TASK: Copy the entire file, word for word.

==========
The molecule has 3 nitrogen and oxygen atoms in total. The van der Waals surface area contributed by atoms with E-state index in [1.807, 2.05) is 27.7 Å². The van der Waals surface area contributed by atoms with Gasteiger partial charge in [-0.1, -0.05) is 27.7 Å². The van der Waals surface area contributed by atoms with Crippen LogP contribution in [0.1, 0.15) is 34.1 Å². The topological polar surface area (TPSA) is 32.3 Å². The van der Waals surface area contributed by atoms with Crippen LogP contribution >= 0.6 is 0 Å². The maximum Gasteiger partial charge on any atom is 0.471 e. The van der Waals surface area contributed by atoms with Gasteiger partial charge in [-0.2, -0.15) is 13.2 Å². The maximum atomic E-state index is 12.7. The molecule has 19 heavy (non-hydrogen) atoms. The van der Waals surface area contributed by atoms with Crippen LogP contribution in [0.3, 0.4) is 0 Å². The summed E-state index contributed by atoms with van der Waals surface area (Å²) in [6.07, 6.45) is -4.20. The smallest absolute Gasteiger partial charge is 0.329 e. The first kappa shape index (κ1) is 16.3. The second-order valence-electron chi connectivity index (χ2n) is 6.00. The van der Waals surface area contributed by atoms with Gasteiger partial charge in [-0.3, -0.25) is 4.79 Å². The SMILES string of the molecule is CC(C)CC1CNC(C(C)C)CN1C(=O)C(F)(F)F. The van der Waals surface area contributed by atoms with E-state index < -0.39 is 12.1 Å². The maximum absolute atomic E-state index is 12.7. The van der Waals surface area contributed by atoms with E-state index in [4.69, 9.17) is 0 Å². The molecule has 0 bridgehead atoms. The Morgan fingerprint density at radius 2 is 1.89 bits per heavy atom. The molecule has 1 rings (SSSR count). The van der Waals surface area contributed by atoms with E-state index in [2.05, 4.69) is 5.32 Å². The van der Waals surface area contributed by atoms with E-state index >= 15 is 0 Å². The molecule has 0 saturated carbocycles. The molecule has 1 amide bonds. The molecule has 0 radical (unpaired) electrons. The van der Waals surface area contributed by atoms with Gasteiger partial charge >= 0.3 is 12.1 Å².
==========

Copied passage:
The molecule has 3 nitrogen and oxygen atoms in total. The van der Waals surface area contributed by atoms with E-state index in [1.807, 2.05) is 27.7 Å². The van der Waals surface area contributed by atoms with Gasteiger partial charge in [-0.1, -0.05) is 27.7 Å². The van der Waals surface area contributed by atoms with Crippen LogP contribution in [0.1, 0.15) is 34.1 Å². The topological polar surface area (TPSA) is 32.3 Å². The van der Waals surface area contributed by atoms with Crippen LogP contribution >= 0.6 is 0 Å². The maximum Gasteiger partial charge on any atom is 0.471 e. The van der Waals surface area contributed by atoms with Gasteiger partial charge in [-0.2, -0.15) is 13.2 Å². The maximum atomic E-state index is 12.7. The molecule has 19 heavy (non-hydrogen) atoms. The van der Waals surface area contributed by atoms with Crippen LogP contribution in [0.3, 0.4) is 0 Å². The summed E-state index contributed by atoms with van der Waals surface area (Å²) in [6.07, 6.45) is -4.20. The smallest absolute Gasteiger partial charge is 0.329 e. The first kappa shape index (κ1) is 16.3. The second-order valence-electron chi connectivity index (χ2n) is 6.00. The van der Waals surface area contributed by atoms with Gasteiger partial charge in [-0.3, -0.25) is 4.79 Å². The SMILES string of the molecule is CC(C)CC1CNC(C(C)C)CN1C(=O)C(F)(F)F. The van der Waals surface area contributed by atoms with E-state index < -0.39 is 12.1 Å². The maximum absolute atomic E-state index is 12.7. The van der Waals surface area contributed by atoms with E-state index in [4.69, 9.17) is 0 Å². The molecule has 0 bridgehead atoms. The Morgan fingerprint density at radius 2 is 1.89 bits per heavy atom. The molecule has 1 rings (SSSR count). The van der Waals surface area contributed by atoms with E-state index in [2.05, 4.69) is 5.32 Å². The van der Waals surface area contributed by atoms with E-state index >= 15 is 0 Å². The molecule has 0 saturated carbocycles. The molecule has 1 amide bonds. The molecule has 0 radical (unpaired) electrons. The van der Waals surface area contributed by atoms with Gasteiger partial charge >= 0.3 is 12.1 Å².